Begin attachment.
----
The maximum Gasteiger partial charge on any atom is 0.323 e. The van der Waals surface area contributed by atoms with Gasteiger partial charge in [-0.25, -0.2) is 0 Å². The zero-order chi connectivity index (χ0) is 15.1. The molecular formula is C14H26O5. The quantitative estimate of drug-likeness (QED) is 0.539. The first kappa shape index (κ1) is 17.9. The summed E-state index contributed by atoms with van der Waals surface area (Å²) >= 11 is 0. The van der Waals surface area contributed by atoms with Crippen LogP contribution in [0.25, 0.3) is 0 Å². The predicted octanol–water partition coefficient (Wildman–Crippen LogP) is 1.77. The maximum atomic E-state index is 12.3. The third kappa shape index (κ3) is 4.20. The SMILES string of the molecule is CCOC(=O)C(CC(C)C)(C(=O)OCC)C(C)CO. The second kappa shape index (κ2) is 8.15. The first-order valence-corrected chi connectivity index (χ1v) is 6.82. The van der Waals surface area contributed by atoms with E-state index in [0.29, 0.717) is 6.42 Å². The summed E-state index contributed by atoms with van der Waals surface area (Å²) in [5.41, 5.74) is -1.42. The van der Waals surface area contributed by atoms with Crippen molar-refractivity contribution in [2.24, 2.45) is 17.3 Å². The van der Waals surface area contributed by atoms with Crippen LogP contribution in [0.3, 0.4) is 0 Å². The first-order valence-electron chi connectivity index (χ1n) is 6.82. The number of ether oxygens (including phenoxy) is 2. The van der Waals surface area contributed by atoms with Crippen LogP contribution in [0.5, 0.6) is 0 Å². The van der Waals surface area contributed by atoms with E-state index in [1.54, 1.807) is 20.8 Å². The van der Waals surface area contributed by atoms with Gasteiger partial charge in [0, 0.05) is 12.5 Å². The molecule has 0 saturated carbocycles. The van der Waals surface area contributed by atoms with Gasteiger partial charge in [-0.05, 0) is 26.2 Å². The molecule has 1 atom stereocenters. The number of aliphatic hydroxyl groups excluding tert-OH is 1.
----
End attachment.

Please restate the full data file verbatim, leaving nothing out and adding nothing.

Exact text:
The maximum Gasteiger partial charge on any atom is 0.323 e. The van der Waals surface area contributed by atoms with Gasteiger partial charge in [-0.25, -0.2) is 0 Å². The zero-order chi connectivity index (χ0) is 15.1. The molecular formula is C14H26O5. The quantitative estimate of drug-likeness (QED) is 0.539. The first kappa shape index (κ1) is 17.9. The summed E-state index contributed by atoms with van der Waals surface area (Å²) >= 11 is 0. The van der Waals surface area contributed by atoms with Crippen LogP contribution in [0.25, 0.3) is 0 Å². The predicted octanol–water partition coefficient (Wildman–Crippen LogP) is 1.77. The maximum atomic E-state index is 12.3. The third kappa shape index (κ3) is 4.20. The SMILES string of the molecule is CCOC(=O)C(CC(C)C)(C(=O)OCC)C(C)CO. The second kappa shape index (κ2) is 8.15. The first-order valence-corrected chi connectivity index (χ1v) is 6.82. The van der Waals surface area contributed by atoms with E-state index in [0.29, 0.717) is 6.42 Å². The summed E-state index contributed by atoms with van der Waals surface area (Å²) in [5.41, 5.74) is -1.42. The van der Waals surface area contributed by atoms with Crippen molar-refractivity contribution in [2.24, 2.45) is 17.3 Å². The van der Waals surface area contributed by atoms with Crippen LogP contribution in [0.3, 0.4) is 0 Å². The first-order valence-electron chi connectivity index (χ1n) is 6.82. The number of ether oxygens (including phenoxy) is 2. The van der Waals surface area contributed by atoms with Crippen LogP contribution in [0.5, 0.6) is 0 Å². The van der Waals surface area contributed by atoms with E-state index in [1.54, 1.807) is 20.8 Å². The van der Waals surface area contributed by atoms with Gasteiger partial charge in [0, 0.05) is 12.5 Å². The molecule has 0 saturated carbocycles. The van der Waals surface area contributed by atoms with Gasteiger partial charge in [-0.05, 0) is 26.2 Å². The molecule has 1 atom stereocenters. The number of aliphatic hydroxyl groups excluding tert-OH is 1.